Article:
Conklin, Redskins top Steelers QB strengthens hold in 10-3 win

August 23, 1993|By Vito Stellino | Vito Stellino,Staff Writer

PITTSBURGH -- Cary Conklin showed last night that he's not going to surrender the Washington Redskins' backup quarterback job without a fight.

Just three days after the Redskins traded for veteran quarterback Rich Gannon, Conklin put on his best showing of the exhibition season to lead the Redskins to a 10-3 victory over the Pittsburgh Steelers before 51,086 fans at Three Rivers Stadium.

Both teams sputtered for three quarters until Conklin piloted a nine-play, 43-yard touchdown drive in 3:27 in the final quarter to decide the game.

Conklin knew he had to play well to keep the coaches from thinking about moving Gannon into the backup job once he learns the system.

He accomplished this by putting together the tie-breaking drive that included passes of 12 yards to Ray Rowe and 6 yards to Mark Stock.

Reggie Brooks chipped in with a 9-yard run and got the touchdown on a 4-yard run.

Conklin said the trade for Gannon didn't make any difference in his approach to the game. "It's a matter of going out and making plays," he said. "I was really impressed with them [the Steelers] on film. I knew we had our work cut out. We got in a little groove and hit some passes."

The Steelers then marched down to the Redskins' 8, but Pat Eilers blitzed Rick Strom and knocked the ball out of his hands on a third-and-one play. Former Maryland defensive lineman Ralph Orta pounced on it on the Redskins' 18 to end the drive. Orta also had a sack in the game.

The Steelers had one last chance to tie the game when Marc Woodard sacked Conklin and knocked the ball out of his hands and Chad Brown recovered on the Redskins' 24.

But a pair of sacks of Lamont Hollinquist and a fine defensive play in the secondary by Darryl Morrison wrapped up the victory.

Coach Richie Petitbon was pleased with the Redskins' effort. "I really felt that this game was going to be a barometer of our season," he said. "I knew it was going to be a tough, physical game. I knew we were going to get tested tonight. I think this could be a nice little steppingstone for us."

Petitbon said he didn't care about winning the first two exhibition games, which the Redskins split. But he had a different attitude about this one.

"This was a big game for us. We wanted to win this football game. We can build on it."

Veteran cornerback Darrell Green also was happy with the team's effort. "I felt pretty good about it," Green said. "As a whole, the nucleus of our team went against the nucleus of their team and I would hope the coach was satisfied."

Except for the game-winning touchdown drive, the Redskins had trouble moving the ball the entire game.

They got a 47-yard field goal by Chip Lohmiller on their first drive of the game, but the offense was handcuffed in its other three possessions of the first half.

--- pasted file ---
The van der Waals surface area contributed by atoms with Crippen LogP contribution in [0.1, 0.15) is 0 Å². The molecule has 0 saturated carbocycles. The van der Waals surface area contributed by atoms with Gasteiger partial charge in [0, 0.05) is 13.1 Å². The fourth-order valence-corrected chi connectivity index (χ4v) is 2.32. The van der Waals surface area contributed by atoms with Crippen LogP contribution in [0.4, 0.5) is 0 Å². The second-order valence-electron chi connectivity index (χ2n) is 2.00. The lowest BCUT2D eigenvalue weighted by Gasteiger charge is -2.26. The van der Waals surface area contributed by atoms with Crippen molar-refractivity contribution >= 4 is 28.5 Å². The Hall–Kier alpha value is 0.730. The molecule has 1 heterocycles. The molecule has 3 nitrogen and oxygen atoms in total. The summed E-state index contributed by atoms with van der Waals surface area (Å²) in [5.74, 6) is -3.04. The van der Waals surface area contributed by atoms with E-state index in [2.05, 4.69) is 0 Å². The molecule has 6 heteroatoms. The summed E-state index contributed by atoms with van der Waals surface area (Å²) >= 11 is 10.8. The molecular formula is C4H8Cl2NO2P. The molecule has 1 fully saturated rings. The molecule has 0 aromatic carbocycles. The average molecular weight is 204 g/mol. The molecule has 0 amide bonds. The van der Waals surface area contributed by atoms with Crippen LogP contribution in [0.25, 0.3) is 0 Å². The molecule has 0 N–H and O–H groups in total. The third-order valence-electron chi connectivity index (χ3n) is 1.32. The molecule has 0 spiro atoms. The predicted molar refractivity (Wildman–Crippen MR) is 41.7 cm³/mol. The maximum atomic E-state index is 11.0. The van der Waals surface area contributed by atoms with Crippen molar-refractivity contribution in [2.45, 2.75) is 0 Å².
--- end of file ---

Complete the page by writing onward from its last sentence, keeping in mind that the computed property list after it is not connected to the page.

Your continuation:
The rest of the first half the Redskins didn't do much but showcase the punting of veteran Kelly Goodburn, who is on his way to beating out Ed Bunn for the starting job.

The Redskins couldn't get their running game rolling in the first half. Brian Mitchell carried 13 times for only 27 yards.

Rypien didn't get much help from his teammates. Tim McGee dropped a long pass in the second quarter and Rypien often had to throw in the teeth of a fierce rush.

Even though he was sacked only once, he was decked several times as he unloaded the ball and he scrambled twice.

There was one six-play sequence in the second quarter that summed up all of their problems.

On first down at the Washington 33, Rypien put it right into McGee's arms and he dropped it. After Mitchell ran for 3 yards, Ron Woodsondecked Rypien with a corner blitz, but he still got it off to Earnest Byner for an 8-yard gain and a first down.

On the next play, Kevin Greene beat Joe Jacoby, who was filling in for Ed Simmons, and sacked Rypien for a 7-yard loss.

After completing an 11-yarder to McGee, Greene beat Jacoby again on third down, forcing Rypien to rush his incomplete pass.

Rypien wound up completing 11 of 16 for 86 yards in the first half.

For the first time in three exhibition games, Rypien was given a series in the second half, but couldn't move the team.

After completing passes of 5 yards to Byner and Art Monk for a first down, Rypien misfired twice to Desmond Howard and the Redskins punted again.

Conklin then came in and pulled out the victory with one good drive.

The Redskins defense dominated the Steelers, although starting quarterback Neil O'Donnell was held out with a sore arm.

The Steelers' only points came on a 10-play, 58-yard drive in the second period engineered by backup quarterback Mike Tomczak that was climaxed by Gary Anderson's 43-yard field goal.

The Steelers blew a chance to take the lead when Tomczak drove from the Steelers' 30 with 2:52 left in the first half and moved them down to the Washington 17, where Barry Foster lost a fumble after colliding with Danny Copeland.

NOTES: DE Charles Mann twice beat Steeler T Leon Searcy, the team's first-round pick last year, and sacked Tomczak. . . . The Redskins were missing three defensive linemen, Jason Buck (ribs), Tim Johnson (ribs) and Shane Collins (shoulder).

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